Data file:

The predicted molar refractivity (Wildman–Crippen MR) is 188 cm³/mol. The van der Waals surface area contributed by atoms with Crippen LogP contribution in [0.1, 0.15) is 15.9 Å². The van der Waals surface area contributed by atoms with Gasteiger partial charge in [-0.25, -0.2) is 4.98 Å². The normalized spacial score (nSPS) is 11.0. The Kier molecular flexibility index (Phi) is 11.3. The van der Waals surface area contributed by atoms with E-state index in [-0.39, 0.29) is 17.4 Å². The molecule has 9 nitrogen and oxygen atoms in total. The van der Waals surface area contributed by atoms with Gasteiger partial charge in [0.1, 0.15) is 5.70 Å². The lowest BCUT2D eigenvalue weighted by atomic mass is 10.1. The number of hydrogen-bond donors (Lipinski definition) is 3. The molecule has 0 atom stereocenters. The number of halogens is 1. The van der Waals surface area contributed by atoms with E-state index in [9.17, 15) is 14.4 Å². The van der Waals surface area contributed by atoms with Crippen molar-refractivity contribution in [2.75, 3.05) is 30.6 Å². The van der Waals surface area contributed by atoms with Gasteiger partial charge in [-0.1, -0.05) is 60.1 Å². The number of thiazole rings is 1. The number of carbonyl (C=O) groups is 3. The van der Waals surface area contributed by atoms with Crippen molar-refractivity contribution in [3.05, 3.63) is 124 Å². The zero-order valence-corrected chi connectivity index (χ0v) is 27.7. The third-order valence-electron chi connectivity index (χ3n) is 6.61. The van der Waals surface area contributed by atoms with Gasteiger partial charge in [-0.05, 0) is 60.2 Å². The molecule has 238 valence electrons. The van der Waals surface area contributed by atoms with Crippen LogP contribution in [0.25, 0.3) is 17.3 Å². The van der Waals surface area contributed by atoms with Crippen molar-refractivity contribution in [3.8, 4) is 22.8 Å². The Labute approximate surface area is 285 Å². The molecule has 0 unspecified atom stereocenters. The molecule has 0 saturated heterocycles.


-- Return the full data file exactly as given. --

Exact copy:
The predicted molar refractivity (Wildman–Crippen MR) is 188 cm³/mol. The van der Waals surface area contributed by atoms with Crippen LogP contribution in [0.1, 0.15) is 15.9 Å². The van der Waals surface area contributed by atoms with Gasteiger partial charge in [-0.25, -0.2) is 4.98 Å². The normalized spacial score (nSPS) is 11.0. The Kier molecular flexibility index (Phi) is 11.3. The van der Waals surface area contributed by atoms with E-state index in [-0.39, 0.29) is 17.4 Å². The molecule has 9 nitrogen and oxygen atoms in total. The van der Waals surface area contributed by atoms with Gasteiger partial charge in [0.1, 0.15) is 5.70 Å². The lowest BCUT2D eigenvalue weighted by atomic mass is 10.1. The number of hydrogen-bond donors (Lipinski definition) is 3. The molecule has 0 atom stereocenters. The number of halogens is 1. The van der Waals surface area contributed by atoms with E-state index in [9.17, 15) is 14.4 Å². The van der Waals surface area contributed by atoms with Crippen molar-refractivity contribution in [2.75, 3.05) is 30.6 Å². The van der Waals surface area contributed by atoms with Gasteiger partial charge in [-0.1, -0.05) is 60.1 Å². The number of thiazole rings is 1. The number of carbonyl (C=O) groups is 3. The van der Waals surface area contributed by atoms with Crippen molar-refractivity contribution in [3.05, 3.63) is 124 Å². The zero-order valence-corrected chi connectivity index (χ0v) is 27.7. The third-order valence-electron chi connectivity index (χ3n) is 6.61. The van der Waals surface area contributed by atoms with Gasteiger partial charge in [-0.05, 0) is 60.2 Å². The molecule has 238 valence electrons. The van der Waals surface area contributed by atoms with Crippen LogP contribution in [0.25, 0.3) is 17.3 Å². The van der Waals surface area contributed by atoms with Crippen molar-refractivity contribution in [3.8, 4) is 22.8 Å². The Labute approximate surface area is 285 Å². The molecule has 0 unspecified atom stereocenters. The molecule has 0 saturated heterocycles.